portrait of a middle-age blonde woman in a pink jacket
Pamela Munster, co-leader of the Center for BRCA Research (Photo/Elizabeth Fall)

Learn more about BRCA gene, join a study — or do both

Oncologist Pamela Munster wants Jews to know something about cancer risk.

“In Ashkenazi Jews, the risk for BRCA mutation is almost 1 in 50,” she said, referring to a gene mutation that dramatically increases the likelihood of certain cancers. “That means a lot of people could have this mutation.”

Munster is co-leader of UCSF’s Center for BRCA Research, part of the Helen Diller Family Comprehensive Cancer Center, and will be speaking at two upcoming events at Jewish venues.

BRCA is a type of gene that everyone has, but some people have mutations in those genes that are estimated to increase the risk of breast cancer by 60 to 80 percent and ovarian cancer by 20 to 40 percent. And certain groups — including Ashkenazi Jews — are more likely to have the mutation than others.

“It doesn’t mean you have cancer,” Munster said. “It means you’re at risk for cancer.”

Munster, who is researching how to detect and treat cancers caused by BRCA mutations, will be spreading her message at the annual Pink Power Day at the Peninsula JCC in Foster City on Oct. 27, and as part of a panel at Congregation Rodef Sholom in San Rafael on Nov. 13. She uses public appearances to disseminate facts about BRCA mutations, urge people to get tested and clear up myths and misconceptions.

One of those misconceptions is that BRCA mutations affect only women.

“It’s perceived as a ‘breast cancer’ gene,” she said, but men are at risk as well. “It’s just much harder to get men into health care.”

Ashkenazi men with the mutation are not only at a much higher risk for prostate and pancreatic cancer, they also have an increased risk of breast cancer. So they need to get tested too, Munster said, and not only for their own health — men can pass the gene down to their children just as women can.

“Hopefully this is now dispelled, that [BRCA] genes come through the mother.”

Nor is it just Jews who need to pay attention. Munster, who is not Jewish, has the mutation herself — something she found out nearly 15 years into her career as a cancer researcher.

“I was pretty much caught completely off guard,” she said.

That’s why testing is key. And so is research.

UCSF is currently looking to enroll a total of 500 Ashkenazi Jews in a study about the gene mutation. In all, 30 genes will be analyzed, including BRCA1 and BRCA2, and genetic counseling support will be available with every test.

In Ashkenazi Jews, the risk for BRCA mutation is almost 1 in 50.

More than half of the study slots are still open, according to Sydney Pietrzak, program manager at the Center for BRCA Research. One need not have cancer diagnoses in their immediate family to participate.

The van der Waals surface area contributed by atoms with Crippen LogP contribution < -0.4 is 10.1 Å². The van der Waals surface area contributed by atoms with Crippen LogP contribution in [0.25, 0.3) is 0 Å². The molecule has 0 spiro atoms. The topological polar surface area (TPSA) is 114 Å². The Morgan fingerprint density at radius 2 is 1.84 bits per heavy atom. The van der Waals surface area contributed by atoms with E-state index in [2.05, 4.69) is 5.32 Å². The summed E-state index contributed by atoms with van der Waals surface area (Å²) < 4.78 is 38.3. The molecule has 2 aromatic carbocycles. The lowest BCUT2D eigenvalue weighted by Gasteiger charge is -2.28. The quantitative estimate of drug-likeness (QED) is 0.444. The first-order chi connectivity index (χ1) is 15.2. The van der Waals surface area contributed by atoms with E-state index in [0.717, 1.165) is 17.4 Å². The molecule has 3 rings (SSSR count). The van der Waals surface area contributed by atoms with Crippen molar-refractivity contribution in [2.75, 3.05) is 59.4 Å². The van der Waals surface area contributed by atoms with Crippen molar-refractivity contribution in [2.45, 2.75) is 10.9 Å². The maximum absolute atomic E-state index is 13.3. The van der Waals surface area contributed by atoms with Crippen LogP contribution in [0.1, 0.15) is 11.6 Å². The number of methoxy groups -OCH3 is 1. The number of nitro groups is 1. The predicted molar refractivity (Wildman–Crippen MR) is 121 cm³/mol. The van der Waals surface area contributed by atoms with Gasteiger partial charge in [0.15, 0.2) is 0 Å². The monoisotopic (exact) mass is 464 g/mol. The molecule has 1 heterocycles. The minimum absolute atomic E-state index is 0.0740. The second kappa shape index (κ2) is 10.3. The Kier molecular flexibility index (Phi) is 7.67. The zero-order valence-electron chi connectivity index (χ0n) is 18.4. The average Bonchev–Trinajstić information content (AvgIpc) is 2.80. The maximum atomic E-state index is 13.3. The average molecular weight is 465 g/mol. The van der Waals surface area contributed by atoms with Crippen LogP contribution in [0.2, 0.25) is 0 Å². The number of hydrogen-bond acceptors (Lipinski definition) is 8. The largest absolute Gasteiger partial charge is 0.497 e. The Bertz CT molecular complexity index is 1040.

UCSF staff will be on hand at the upcoming events at the Peninsula JCC and Rodef Sholom to enroll people (a saliva sample is required). Information is also available on the study website or by calling (415) 885-7604.

Julie Mak, a genetic counselor at the Diller Cancer Center, knows that many people fear getting tested, and says that’s understandable.

“People get really nervous, too, when they start talking about this,” she said.

But she points out that a 1-in-50 or 1-in-40 chance for Ashkenazi Jews (the statistics vary according to studies) means many people do not have the mutation. And if they do, it’s better to have the information earlier rather than later.

Munster said a diagnosis of a BRCA mutation has ramifications both for prevention and treatment. Currently, women over 50 are advised to get annual mammograms. But “if you have BRCA2, that’s wrong,” Munster said. “You should be screened 25 and up.”

On the other hand, women without the mutation may not even need annual mammograms.

It changes how a cancer is treated, too. Not all patients who have received a cancer diagnosis have had a genetic test — but they should, Munster said.

“It affects treatment, it affects the surgical approach, it affects prevention,” she said. “It’s a significant difference.”

That’s why Munster continues to be a sought-after speaker for educational events about BRCA mutations. Although there’s still not enough testing, Munster said, she has seen growing awareness of BRCA mutations.

“I think in the last three to four years there’s a pretty significant uptake in this,” she said. “But still not enough.”

Pink Power Day

9 a.m. to 1:30 p.m. Sunday, Oct. 27 at Peninsula JCC, 800 Foster City Blvd., Foster City. Free. Cancer prevention speakers 12 to 1:30 p.m.

BRCA Awareness Panel

6:30 p.m. Wednesday, Nov. 13 at Congregation Rodef Sholom, 170 N. San Pedro Road, San Rafael. Free.

Maya Mirsky
Maya Mirsky

Maya Mirsky is a J. Staff Writer based in Oakland.